Can a Retina Macbook Pro do this?

Discussion in 'MacBook Pro' started by UBS28, Jan 6, 2013.

  1. UBS28, Jan 6, 2013
    Last edited: Jan 6, 2013

    UBS28 macrumors 6502a

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    Oct 2, 2012
    #1
    At the same time (multitasking) in OS X:
    - World of Warcraft ( in Windowed mode, not full screen ). Native resolution on atleast high settings.
    - 1080p movie
    - Google Chrome surfing
    - iTunes

    My current Macbook Pro doesn't operate smoothly under these conditions. How does the Retina Macbook Pro handle this type of multitasking? :)
     
  2. Livewings macrumors regular

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    Dec 16, 2012
    #2
    Yes, even with 20 more apps opened.
     
  3. xShane macrumors 6502a

    xShane

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    Nov 2, 2012
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    United States
    #3
    To really answer this question, post the specs of your old laptop, and the laptop you intend on using.

    World of Warcraft has special controls for iTunes built into the game. Chrome is a pretty fast browser. It *does* however eat up a lot of ram (I believe). The only thing in there questionable is the 1080p movie.

    But once again, post specs of both computers and then I could help you (full specs). It's like asking is computer A going to be better than computer B at doing this.
     
  4. UBS28 thread starter macrumors 6502a

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    Oct 2, 2012
    #4
    Did you try running all these programs at the same time? Or are you speculating?
     
  5. xShane macrumors 6502a

    xShane

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    #5
    Sounds like a "ZOMG I love Apple" speculation :p
     
  6. UBS28, Jan 6, 2013
    Last edited: Jan 6, 2013

    UBS28 thread starter macrumors 6502a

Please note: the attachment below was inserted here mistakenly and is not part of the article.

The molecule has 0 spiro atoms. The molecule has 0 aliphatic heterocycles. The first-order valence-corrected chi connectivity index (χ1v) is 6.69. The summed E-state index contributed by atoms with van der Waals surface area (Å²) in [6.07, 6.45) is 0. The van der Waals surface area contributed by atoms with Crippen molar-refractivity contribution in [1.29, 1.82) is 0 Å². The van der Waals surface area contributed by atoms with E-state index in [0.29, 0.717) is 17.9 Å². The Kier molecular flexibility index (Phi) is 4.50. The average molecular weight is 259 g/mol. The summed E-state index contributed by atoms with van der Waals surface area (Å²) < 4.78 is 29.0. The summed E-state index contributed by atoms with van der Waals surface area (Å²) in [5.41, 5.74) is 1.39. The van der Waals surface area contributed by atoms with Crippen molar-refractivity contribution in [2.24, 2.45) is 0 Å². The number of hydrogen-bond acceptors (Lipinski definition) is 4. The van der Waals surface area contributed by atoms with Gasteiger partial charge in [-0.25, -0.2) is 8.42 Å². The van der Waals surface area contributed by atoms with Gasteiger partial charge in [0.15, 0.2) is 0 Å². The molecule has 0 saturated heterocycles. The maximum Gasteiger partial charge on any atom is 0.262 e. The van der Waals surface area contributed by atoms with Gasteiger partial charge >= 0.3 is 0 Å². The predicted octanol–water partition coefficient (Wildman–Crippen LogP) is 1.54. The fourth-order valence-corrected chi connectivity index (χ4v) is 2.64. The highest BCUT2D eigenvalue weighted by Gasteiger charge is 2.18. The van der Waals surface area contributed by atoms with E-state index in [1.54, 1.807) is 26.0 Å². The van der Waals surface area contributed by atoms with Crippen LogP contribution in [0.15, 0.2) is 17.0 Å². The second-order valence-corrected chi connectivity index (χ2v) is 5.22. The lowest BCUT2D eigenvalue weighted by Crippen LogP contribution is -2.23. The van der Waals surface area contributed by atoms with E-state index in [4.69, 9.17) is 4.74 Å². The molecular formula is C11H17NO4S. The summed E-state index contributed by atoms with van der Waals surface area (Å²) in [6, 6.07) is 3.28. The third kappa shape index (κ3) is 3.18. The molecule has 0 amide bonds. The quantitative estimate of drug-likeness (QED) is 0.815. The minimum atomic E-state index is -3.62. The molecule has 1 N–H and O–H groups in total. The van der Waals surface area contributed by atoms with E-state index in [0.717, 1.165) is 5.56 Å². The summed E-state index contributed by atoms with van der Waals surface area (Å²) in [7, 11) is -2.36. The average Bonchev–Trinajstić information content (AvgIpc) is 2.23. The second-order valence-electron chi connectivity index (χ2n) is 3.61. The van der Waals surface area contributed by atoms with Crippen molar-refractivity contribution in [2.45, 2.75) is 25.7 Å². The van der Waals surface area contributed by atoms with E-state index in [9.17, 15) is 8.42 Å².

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    Oct 2, 2012
    #6
    I have the 2010 Macbook Pro 15". World of Warcraft runs pretty well in OS X in full screen mode at 1680 x 1050.

    However, when running in Windowed mode (not full screen) and doing other things at the same thing, things can start to slow down.

    At the moment, I'm not heavily using my Macbook Pro since I can connect to servers which handles most of the computing. So I can keep using this machine for professional work. For personal use, it starts to get limiting ( like the situation I described )
     
  7. xShane macrumors 6502a

    xShane

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    Nov 2, 2012
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    #7
    Well, I would have preferred a little bit more detailed description (i.e. what processor, what graphics, ram, bus speed, etc.) :p

    However, what I *CAN* tell you is this:
    - The rMBP is going to have the new Ivy Bridge, whereas yours has the Sandy Bridge. That alone will make a decent significance in processing power.
    - Also, if you get a rMBP with a dedicated GPU, that will probably make the single biggest difference when playing WoW (make sure to get a full 1GB VRAM and not half a gig). If you were only running WoW, I'd be willing to bet you could run on maxed out, high detail, and get 40-60 fps, or more (depending on the area, time of the server, how many are connected, etc).
     
  8. bill-p macrumors 65816

    Joined:
    Jul 23, 2011
    #8
    Just a note: 2010 MacBook Pro doesn't have Sandy Bridge. Sandy Bridge is only in 2011 models. The 2010 models had Nehalem chips, which are actually worse.

    The comparison is pretty skewered:

    Dual-core at lower frequency and lower IPC (instructions per cycle)
    vs
    Quad-core at higher frequency and higher IPC

    The difference is more than "decent".
     
  9. xShane macrumors 6502a

    xShane

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    #9
    An even *BETTER* reason to buy a new Mac then xD
     
  10. leman macrumors 604

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    Oct 14, 2008
    #10
    Native resolution of the rMBP is 2880x1800. You will be hard pressed to find a modern game that would run well on that resolution at max settings, even if you take a much faster desktop card.

    The rMBP will however do all the things you requested at the same time while playing WoW at 1920x1200 or so.
     

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